It wasn't easy because I couldn't legally work and I refused to get welfare. So with a little help from my Guru (Jim Cummins) and my landlord (Dave Greg/Gore Street), I renewed my interest in graphics and my screen printing hobby.

I survived by making and selling DOA and Subhuman T-shirts and that grew to a small but self-sufficient screen-printing empire I called Kill City Graphics. I would make t-shirts for all the bands it was fun! But I would eventually move back to California and around 1986.

I started laying the foundation for "Crash Bang Crunch Pop." One day I got a call from my old buddy Duff who had just moved down to Hollywood and wanted to start a band so we started jamming on punk and glam rock classics and a bunch of songs I had written. We named the band "Funhouse" which was the third band I would form that was named after a Stooges album.

But I could not do it without Steven Douglas LaViolette, so I begged him to move down and join us. Steve and I were in the Braineaters together and then we formed Kill City and other fuck bands. We were best buddies and I really wish we could have gone on and on and on together. But he did not like LA and missed his girl friend so he returned to Vancouver and left me stranded in LA, only to die in a car crash the same day as the Space Shuttle blew up in space. Funhouse didn't last long after Steve split and Duff started playing in Guns and Roses.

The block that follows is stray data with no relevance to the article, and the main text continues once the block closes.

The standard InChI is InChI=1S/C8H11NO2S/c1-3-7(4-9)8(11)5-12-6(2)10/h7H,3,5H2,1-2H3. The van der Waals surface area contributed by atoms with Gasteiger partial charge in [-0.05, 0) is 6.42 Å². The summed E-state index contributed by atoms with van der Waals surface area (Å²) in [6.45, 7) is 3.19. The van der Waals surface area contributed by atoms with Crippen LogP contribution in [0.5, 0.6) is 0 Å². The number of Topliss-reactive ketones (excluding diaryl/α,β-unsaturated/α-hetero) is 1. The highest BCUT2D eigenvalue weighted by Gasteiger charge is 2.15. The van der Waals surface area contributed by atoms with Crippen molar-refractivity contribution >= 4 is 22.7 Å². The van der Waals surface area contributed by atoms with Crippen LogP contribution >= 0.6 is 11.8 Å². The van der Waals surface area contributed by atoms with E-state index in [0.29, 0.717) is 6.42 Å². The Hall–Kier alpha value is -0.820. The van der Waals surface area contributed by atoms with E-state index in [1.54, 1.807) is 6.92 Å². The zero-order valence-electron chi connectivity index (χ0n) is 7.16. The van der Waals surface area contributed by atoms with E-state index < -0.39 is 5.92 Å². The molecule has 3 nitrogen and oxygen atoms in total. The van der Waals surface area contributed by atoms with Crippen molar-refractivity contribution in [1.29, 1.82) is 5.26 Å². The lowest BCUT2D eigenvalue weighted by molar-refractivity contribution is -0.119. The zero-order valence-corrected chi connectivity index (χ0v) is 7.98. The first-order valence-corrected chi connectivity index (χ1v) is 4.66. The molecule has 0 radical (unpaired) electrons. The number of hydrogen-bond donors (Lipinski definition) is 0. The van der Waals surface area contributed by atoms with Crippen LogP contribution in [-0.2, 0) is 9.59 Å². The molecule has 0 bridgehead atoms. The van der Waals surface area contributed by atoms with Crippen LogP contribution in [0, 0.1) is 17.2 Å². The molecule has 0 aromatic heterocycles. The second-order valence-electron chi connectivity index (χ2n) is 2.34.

But I wouldn't give up and finally talked my pall and great guitarist Kevin Rose, another Vancouverite and Kill City alumni to come down and join Crash Bang Crunch Pop. But hot damn, I don't know what it is about Vancouver girls 'cause I would soon meet the love of my life (that is a truly romantic story for another day all you gotta do is ask)!!!. I invited Dianne to sing backup vocals live at our first Vancouver gigs. We would become inseparable, fall in love and get married which eventually lead to us returning to Vancouver for good.
Punk Globe: Is it true that you found religion upon moving to Canada? If so, what faith in particular & why? Have you always been a spiritual man?
Ron: California is a freakin breeding ground for spiritualists. So growing up there, yeah I was exposed to, influenced by and tangled up with all sorts of stuff from Anarchy to Zen Buddhism. But none of it stuck to my skin let alone my heart. I ended up being a typical snotty nosed self-centred hedonistic teenager/young adult. I suppose, morally and ethically some would say that I was "better"then some and "worse" then others. But that just lead to apathy and sounds like mediocrity to me. And no self-respecting punk rocker will be satisfied with mediocrity. I'm no different then anyone I guess cause I don't like folks telling me or forcing me to do things no mater how good they may be.